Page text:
“Premature Optimization” and the Pandora Box of Debates that Followed

“Premature optimization is the root of all evil.” This popular phrase in software engineering has led to interesting discussions on technical debt, the meaning of engineering and the Swiss cheese model of accident management. Hello World – read on to find more.

Read More

“Uncommon Sense” About COVID-19: Data & Opinions Worth Knowing (live updating)

This blog post – live updated from time to time – aims to filter out the signal amidst the noise: data & opinions on the COVID-19 that (a) I think are worth knowing & reflecting about, and (b) are inevitably colored with my own biases & POV. Do your own research, form your own (informed) opinions, and stay safe!

Read More

[Flash Fiction] Save the “Date” (1): Tinder Stories

The 1st part of a short fiction on dating – what’s a hotter topic than Tinder, the app that is supposed to kindle hot romantic fires? Read on for how a Tinder super-user handles the heat of (probably 157+) dates. His views on dating may resonate with or surprise you.

Read More

Dance in the Elevator, Dare to be Happy

Let’s talk happiness with some happy vibes from shows & media – from Billions to Sex Education to Devil Wears Prada. Happy vibes for a happy 2020!

Read More

Come Out to Play for Fun – On “Finite and Infinite Games”

As this is a piece on playing games, of course I promise you a decent (over)dose of playfulness + humor + perhaps a winning strategy.

Read More

Defending Selfishness and Questioning Altruism (on Ayn Rand’s philosophy)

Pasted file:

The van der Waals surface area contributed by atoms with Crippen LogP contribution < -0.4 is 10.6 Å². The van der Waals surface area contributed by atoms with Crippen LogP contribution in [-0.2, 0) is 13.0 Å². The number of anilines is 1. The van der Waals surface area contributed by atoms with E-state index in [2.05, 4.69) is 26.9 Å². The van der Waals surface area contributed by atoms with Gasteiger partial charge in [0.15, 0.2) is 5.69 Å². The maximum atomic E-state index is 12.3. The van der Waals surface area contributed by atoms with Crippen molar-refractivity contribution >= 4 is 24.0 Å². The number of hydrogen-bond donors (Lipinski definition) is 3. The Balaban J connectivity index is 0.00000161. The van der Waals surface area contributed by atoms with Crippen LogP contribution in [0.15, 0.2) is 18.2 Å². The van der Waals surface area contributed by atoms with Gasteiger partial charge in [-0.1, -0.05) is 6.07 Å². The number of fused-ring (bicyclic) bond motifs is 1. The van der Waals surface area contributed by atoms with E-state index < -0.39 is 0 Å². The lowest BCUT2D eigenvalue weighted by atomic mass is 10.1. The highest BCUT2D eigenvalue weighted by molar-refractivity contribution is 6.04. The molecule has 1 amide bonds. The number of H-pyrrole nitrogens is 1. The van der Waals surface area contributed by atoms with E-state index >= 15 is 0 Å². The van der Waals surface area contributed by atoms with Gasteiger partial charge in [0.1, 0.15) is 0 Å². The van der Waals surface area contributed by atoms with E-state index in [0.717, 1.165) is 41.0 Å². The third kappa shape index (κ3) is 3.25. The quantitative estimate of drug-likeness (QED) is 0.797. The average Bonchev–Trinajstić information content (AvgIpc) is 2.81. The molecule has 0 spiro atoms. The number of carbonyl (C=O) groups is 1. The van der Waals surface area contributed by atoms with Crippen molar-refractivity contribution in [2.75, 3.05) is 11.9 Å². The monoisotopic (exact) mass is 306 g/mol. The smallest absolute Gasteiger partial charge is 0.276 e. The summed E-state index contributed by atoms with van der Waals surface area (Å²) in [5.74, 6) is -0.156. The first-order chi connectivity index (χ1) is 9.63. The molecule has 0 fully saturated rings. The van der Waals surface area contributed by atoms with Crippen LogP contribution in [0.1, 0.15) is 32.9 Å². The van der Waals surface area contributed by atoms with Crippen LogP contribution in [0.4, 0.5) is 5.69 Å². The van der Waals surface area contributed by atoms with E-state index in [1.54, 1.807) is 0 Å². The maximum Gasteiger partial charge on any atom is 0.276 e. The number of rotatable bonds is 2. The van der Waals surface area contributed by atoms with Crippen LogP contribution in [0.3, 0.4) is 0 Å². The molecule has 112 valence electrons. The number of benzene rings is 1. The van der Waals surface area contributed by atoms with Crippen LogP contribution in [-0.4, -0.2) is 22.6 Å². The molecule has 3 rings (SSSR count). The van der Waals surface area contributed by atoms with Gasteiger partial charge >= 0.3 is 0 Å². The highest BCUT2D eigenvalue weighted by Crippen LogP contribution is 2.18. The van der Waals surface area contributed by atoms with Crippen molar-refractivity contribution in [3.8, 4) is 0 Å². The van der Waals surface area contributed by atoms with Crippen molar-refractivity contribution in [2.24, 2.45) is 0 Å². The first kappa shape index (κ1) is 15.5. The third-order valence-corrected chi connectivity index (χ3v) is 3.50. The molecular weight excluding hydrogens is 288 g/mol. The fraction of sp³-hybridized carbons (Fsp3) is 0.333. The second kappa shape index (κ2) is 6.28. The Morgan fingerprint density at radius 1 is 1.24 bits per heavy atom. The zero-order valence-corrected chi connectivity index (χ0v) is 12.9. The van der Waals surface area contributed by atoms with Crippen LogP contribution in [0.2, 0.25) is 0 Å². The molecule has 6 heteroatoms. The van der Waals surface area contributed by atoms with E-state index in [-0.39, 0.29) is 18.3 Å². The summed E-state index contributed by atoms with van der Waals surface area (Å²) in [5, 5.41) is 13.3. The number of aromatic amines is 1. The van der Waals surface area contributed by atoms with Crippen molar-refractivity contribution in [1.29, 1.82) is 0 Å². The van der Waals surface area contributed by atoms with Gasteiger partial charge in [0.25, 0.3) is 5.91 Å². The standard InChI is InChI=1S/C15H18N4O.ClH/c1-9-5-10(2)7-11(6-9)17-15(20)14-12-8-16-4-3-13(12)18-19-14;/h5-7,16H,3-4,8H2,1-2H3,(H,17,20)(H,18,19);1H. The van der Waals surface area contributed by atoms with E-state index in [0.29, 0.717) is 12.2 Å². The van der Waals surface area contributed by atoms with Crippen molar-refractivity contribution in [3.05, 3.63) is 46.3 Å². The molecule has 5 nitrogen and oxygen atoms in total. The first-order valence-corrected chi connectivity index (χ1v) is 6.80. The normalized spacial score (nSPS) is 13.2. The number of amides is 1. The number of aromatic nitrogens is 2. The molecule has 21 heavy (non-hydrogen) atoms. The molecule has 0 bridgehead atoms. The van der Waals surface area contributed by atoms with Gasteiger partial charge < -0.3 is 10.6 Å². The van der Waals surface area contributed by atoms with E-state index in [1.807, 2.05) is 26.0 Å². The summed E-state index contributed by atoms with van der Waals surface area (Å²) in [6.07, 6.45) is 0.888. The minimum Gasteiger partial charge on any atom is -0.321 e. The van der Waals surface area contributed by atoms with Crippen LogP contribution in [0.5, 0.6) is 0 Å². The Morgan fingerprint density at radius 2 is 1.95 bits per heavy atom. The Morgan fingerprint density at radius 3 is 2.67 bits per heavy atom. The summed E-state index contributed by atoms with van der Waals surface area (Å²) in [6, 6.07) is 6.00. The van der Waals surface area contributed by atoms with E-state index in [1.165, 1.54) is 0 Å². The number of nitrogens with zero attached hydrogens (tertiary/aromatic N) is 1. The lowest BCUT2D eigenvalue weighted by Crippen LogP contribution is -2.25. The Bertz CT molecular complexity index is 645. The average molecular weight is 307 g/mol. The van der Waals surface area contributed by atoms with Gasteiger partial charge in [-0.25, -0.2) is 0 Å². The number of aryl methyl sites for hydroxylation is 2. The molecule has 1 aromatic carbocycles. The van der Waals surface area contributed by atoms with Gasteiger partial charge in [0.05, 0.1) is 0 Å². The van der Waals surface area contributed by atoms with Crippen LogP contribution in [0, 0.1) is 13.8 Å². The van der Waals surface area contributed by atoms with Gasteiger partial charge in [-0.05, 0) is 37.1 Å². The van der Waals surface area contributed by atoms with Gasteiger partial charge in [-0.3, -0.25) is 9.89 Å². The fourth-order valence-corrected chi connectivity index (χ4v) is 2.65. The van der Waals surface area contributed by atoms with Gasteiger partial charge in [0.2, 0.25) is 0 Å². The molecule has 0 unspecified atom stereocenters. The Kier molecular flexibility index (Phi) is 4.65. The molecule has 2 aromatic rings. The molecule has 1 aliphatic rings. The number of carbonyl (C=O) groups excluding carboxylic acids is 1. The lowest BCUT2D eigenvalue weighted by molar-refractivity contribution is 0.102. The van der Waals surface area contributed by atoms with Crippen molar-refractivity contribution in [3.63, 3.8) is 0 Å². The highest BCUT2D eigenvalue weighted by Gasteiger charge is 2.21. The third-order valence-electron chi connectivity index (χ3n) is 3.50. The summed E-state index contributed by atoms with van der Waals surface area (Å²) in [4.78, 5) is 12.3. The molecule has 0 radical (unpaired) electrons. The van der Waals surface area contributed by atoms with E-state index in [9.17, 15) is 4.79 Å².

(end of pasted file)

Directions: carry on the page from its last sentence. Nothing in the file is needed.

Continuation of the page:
Let us put aside “conventional wisdom” and look at an “unpopular opinion”: why selfishness has its virtues, and altruism has its flaws. On Ayn Rand’s philosophy.

Read More

Does meritocracy lack merit? A critique from “The Meritocracy Trap”

For Yale Law School professor Daniel Markovitz, the word “meritocracy” is ironically named – he argues the meritocratic ideal both lacks “merit” and creates a new form of aristocracy that hurts social mobility. This article looks at takeaways from his book, “The Meritocracy Trap”.

Read More

How Strangers Confused Spies and Diplomats (Reading “Talking to Strangers” by Malcolm Gladwell)

How come the best-trained spies & diplomats were unable to judge strangers correctly? Why do our interactions with strangers go wrong so often? Malcolm Gladwell shares insightful tips from real stories & research in his page-turner: “Talking to Strangers”.

Read More

What does it mean to be “Educated”?

“Educated” is a memoir that brought me to tears so many times. What does it mean to be educated? Let’s set diplomas aside and ask ourselves what it means to have an education.

Read More

[Big Ideas – Special] Understanding Markets via “Narrative Economics”

Nobel laureate Robert Shiller looks at “how stories go viral and drive major economic events” via “narrative economics”.

Read More